Robert De Niro defends presentation of Anna Paquin's character in The Irishman
Some have criticised Paquin's lack of lines in the film.
Hey, have you seen The Irishman yet?
It's been on Netflix for almost a week now, so we'll presume that you have.
If you haven't, please note that this article contains some important plot-related spoilers for Martin Scorsese's latest - and perhaps final? - crime epic.
We say 'final' mainly because The Irishman really feels like a farewell to the genre that the 77-year-old filmmaker helped to elevate and arguably redefine. The official JOE review is right here, should you want further critical musings.
There has been a lot of conversation about the picture throughout the year. Upon its release, some commentators put forward the argument that women were underserved, with Anna Paquin's character in particular emerging as an especially glaring case.
Paquin plays the adult version of Frank Sheeran's daughter Peggy, who is depicted as a mostly silent figure from an early age, reflecting her upset and indifference towards her criminal father.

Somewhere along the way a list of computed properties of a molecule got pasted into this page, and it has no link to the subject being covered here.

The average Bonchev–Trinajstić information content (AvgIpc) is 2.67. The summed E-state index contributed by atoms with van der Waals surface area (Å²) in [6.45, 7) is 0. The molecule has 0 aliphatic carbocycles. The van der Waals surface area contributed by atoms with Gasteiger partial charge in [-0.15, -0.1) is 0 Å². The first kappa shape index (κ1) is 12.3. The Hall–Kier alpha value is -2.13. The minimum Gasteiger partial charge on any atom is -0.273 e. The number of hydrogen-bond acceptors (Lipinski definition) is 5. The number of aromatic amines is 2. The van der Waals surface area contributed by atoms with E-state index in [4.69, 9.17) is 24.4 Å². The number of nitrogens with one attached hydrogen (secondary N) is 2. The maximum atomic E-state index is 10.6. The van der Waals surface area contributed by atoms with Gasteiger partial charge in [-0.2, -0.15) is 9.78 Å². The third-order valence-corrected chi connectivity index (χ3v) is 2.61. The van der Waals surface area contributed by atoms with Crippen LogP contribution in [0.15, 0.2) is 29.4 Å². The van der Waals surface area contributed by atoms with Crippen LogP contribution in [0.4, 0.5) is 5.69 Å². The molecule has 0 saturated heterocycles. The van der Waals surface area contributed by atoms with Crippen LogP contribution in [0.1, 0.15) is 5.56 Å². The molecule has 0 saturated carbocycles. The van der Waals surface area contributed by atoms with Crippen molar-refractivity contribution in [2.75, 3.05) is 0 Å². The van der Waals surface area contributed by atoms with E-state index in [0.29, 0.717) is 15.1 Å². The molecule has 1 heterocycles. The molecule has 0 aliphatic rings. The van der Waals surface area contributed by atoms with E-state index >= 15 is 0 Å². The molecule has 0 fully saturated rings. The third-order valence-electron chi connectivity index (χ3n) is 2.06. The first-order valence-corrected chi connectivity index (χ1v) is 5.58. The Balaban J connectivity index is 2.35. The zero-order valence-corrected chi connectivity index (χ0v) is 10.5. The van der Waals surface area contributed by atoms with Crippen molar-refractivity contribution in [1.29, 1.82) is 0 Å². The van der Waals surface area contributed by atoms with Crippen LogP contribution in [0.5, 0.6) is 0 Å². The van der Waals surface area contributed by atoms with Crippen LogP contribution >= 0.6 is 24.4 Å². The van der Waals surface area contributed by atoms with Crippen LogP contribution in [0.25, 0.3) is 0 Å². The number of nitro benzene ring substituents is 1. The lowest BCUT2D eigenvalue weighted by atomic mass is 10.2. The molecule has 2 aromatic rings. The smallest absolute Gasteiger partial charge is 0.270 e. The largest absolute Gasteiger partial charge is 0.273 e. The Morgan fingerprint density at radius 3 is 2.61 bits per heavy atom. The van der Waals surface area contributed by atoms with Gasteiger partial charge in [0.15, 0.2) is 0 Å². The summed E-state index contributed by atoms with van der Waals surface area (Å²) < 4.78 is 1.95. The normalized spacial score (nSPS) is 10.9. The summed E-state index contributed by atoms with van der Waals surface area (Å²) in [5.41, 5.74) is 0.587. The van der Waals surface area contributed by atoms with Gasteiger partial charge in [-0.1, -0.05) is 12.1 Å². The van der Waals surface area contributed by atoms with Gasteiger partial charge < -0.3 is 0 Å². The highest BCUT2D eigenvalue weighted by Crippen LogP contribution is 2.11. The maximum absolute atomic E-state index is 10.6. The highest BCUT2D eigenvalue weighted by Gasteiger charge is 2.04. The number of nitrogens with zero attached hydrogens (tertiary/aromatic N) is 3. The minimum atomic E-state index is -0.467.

She also resists affection from Joe Pesci's mob kingpin but takes a shine to Al Pacino's outgoing Jimmy Hoffa, again mostly communicating via body language.
The adult Peggy, as portrayed by the Oscar-winning Paquin, has similarly little to say, though her presence goes a long way to personifying Frank's guilt. Ultimately, she is his greatest loss.
Despite a lack of dialogue, Paquin plays the role perfectly. The actress herself has even responded to those suggesting her character was short-changed, taking to Twitter last month to clarify matters.
"I auditioned for the privilege of joining the incredible cast of The Irishman and I'm incredibly proud to get to be a part of this film," she noted.
Nope, nobody was doing any “ordering”. I auditioned for the privilege of joining the incredible cast of .@TheIrishmanFilm and I’m incredibly proud to get to be a part of this film. https://t.co/yx54jE4ugy
— Anna Paquin (@AnnaPaquin) November 9, 2019
Speaking with USA Today over the weekend, De Niro addressed the issue, praising Paquin's performance in the process.
"She was very powerful and that's what it was," said De Niro.
"Maybe in other scenes there could've been some interaction between Frank and her possibly, but that's how it was done. She's terrific and it resonates."
In related news, Martin Scorsese has expressed the wish that people tuning into The Irishman on Netflix refrain from doing so on their phones.
He's open to "a big iPad, maybe" but that's about it. Fair enough.